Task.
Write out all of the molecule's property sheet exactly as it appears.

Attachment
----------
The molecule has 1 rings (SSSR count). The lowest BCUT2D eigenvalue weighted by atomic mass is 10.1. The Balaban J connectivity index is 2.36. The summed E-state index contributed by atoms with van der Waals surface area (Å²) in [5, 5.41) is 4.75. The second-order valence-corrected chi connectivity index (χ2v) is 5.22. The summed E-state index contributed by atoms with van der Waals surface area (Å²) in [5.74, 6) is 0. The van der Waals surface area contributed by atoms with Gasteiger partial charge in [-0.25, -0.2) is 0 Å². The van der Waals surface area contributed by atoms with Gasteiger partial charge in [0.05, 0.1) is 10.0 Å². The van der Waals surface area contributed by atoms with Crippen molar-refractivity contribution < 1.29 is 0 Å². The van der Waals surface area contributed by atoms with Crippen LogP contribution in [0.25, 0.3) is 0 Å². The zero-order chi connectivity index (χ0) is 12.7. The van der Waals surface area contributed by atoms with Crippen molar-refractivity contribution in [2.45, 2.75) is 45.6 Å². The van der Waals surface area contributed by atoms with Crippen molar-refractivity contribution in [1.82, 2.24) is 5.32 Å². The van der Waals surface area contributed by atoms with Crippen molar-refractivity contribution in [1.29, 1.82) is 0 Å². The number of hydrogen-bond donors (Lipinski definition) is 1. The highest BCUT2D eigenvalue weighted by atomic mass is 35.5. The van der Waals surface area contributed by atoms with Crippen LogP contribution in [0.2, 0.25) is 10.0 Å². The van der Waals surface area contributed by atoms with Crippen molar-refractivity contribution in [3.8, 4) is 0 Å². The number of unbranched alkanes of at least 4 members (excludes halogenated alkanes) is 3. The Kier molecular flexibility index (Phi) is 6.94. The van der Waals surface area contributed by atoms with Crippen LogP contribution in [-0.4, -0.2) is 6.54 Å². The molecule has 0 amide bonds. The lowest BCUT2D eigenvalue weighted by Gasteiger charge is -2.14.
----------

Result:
The molecule has 1 rings (SSSR count). The lowest BCUT2D eigenvalue weighted by atomic mass is 10.1. The Balaban J connectivity index is 2.36. The summed E-state index contributed by atoms with van der Waals surface area (Å²) in [5, 5.41) is 4.75. The second-order valence-corrected chi connectivity index (χ2v) is 5.22. The summed E-state index contributed by atoms with van der Waals surface area (Å²) in [5.74, 6) is 0. The van der Waals surface area contributed by atoms with Gasteiger partial charge in [-0.25, -0.2) is 0 Å². The van der Waals surface area contributed by atoms with Gasteiger partial charge in [0.05, 0.1) is 10.0 Å². The van der Waals surface area contributed by atoms with Crippen molar-refractivity contribution < 1.29 is 0 Å². The van der Waals surface area contributed by atoms with Crippen LogP contribution in [0.25, 0.3) is 0 Å². The zero-order chi connectivity index (χ0) is 12.7. The van der Waals surface area contributed by atoms with Crippen molar-refractivity contribution in [2.45, 2.75) is 45.6 Å². The van der Waals surface area contributed by atoms with Crippen molar-refractivity contribution in [1.82, 2.24) is 5.32 Å². The van der Waals surface area contributed by atoms with Crippen molar-refractivity contribution in [1.29, 1.82) is 0 Å². The number of hydrogen-bond donors (Lipinski definition) is 1. The highest BCUT2D eigenvalue weighted by atomic mass is 35.5. The van der Waals surface area contributed by atoms with Crippen LogP contribution in [0.2, 0.25) is 10.0 Å². The van der Waals surface area contributed by atoms with Crippen molar-refractivity contribution in [3.8, 4) is 0 Å². The number of unbranched alkanes of at least 4 members (excludes halogenated alkanes) is 3. The Kier molecular flexibility index (Phi) is 6.94. The van der Waals surface area contributed by atoms with Crippen LogP contribution in [-0.4, -0.2) is 6.54 Å². The molecule has 0 amide bonds. The lowest BCUT2D eigenvalue weighted by Gasteiger charge is -2.14.